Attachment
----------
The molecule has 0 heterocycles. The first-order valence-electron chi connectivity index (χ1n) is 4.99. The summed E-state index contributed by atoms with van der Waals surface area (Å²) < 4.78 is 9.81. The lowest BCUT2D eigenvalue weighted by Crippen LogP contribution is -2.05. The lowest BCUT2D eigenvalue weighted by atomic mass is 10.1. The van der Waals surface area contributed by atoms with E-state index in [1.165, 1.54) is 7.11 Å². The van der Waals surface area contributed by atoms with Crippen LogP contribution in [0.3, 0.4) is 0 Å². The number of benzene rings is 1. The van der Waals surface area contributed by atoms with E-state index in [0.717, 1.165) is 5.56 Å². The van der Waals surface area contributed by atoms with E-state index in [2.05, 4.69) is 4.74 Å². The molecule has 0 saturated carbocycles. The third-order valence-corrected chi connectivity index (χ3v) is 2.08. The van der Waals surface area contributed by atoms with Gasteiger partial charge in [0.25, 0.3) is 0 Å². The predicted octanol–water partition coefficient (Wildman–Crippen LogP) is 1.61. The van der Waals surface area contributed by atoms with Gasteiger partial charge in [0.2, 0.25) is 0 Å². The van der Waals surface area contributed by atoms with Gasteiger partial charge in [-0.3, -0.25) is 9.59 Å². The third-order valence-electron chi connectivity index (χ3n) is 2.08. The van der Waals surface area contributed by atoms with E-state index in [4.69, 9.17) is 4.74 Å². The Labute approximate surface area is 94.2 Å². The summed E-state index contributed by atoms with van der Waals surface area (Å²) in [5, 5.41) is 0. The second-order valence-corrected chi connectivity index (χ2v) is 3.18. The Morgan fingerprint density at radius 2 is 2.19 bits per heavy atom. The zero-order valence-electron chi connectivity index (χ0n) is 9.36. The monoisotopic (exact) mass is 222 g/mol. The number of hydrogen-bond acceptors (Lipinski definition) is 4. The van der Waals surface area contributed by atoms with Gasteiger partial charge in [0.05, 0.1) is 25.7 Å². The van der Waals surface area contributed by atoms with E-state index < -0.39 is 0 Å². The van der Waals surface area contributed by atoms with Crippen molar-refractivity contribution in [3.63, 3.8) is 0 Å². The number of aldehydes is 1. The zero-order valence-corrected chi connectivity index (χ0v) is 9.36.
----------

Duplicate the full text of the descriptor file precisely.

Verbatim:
The molecule has 0 heterocycles. The first-order valence-electron chi connectivity index (χ1n) is 4.99. The summed E-state index contributed by atoms with van der Waals surface area (Å²) < 4.78 is 9.81. The lowest BCUT2D eigenvalue weighted by Crippen LogP contribution is -2.05. The lowest BCUT2D eigenvalue weighted by atomic mass is 10.1. The van der Waals surface area contributed by atoms with E-state index in [1.165, 1.54) is 7.11 Å². The van der Waals surface area contributed by atoms with Crippen LogP contribution in [0.3, 0.4) is 0 Å². The number of benzene rings is 1. The van der Waals surface area contributed by atoms with E-state index in [0.717, 1.165) is 5.56 Å². The van der Waals surface area contributed by atoms with E-state index in [2.05, 4.69) is 4.74 Å². The molecule has 0 saturated carbocycles. The third-order valence-corrected chi connectivity index (χ3v) is 2.08. The van der Waals surface area contributed by atoms with Gasteiger partial charge in [0.25, 0.3) is 0 Å². The predicted octanol–water partition coefficient (Wildman–Crippen LogP) is 1.61. The van der Waals surface area contributed by atoms with Gasteiger partial charge in [0.2, 0.25) is 0 Å². The van der Waals surface area contributed by atoms with Gasteiger partial charge in [-0.3, -0.25) is 9.59 Å². The third-order valence-electron chi connectivity index (χ3n) is 2.08. The van der Waals surface area contributed by atoms with E-state index in [4.69, 9.17) is 4.74 Å². The Labute approximate surface area is 94.2 Å². The summed E-state index contributed by atoms with van der Waals surface area (Å²) in [5, 5.41) is 0. The second-order valence-corrected chi connectivity index (χ2v) is 3.18. The Morgan fingerprint density at radius 2 is 2.19 bits per heavy atom. The zero-order valence-electron chi connectivity index (χ0n) is 9.36. The monoisotopic (exact) mass is 222 g/mol. The number of hydrogen-bond acceptors (Lipinski definition) is 4. The van der Waals surface area contributed by atoms with Gasteiger partial charge in [0.05, 0.1) is 25.7 Å². The van der Waals surface area contributed by atoms with E-state index < -0.39 is 0 Å². The van der Waals surface area contributed by atoms with Crippen molar-refractivity contribution in [3.63, 3.8) is 0 Å². The number of aldehydes is 1. The zero-order valence-corrected chi connectivity index (χ0v) is 9.36.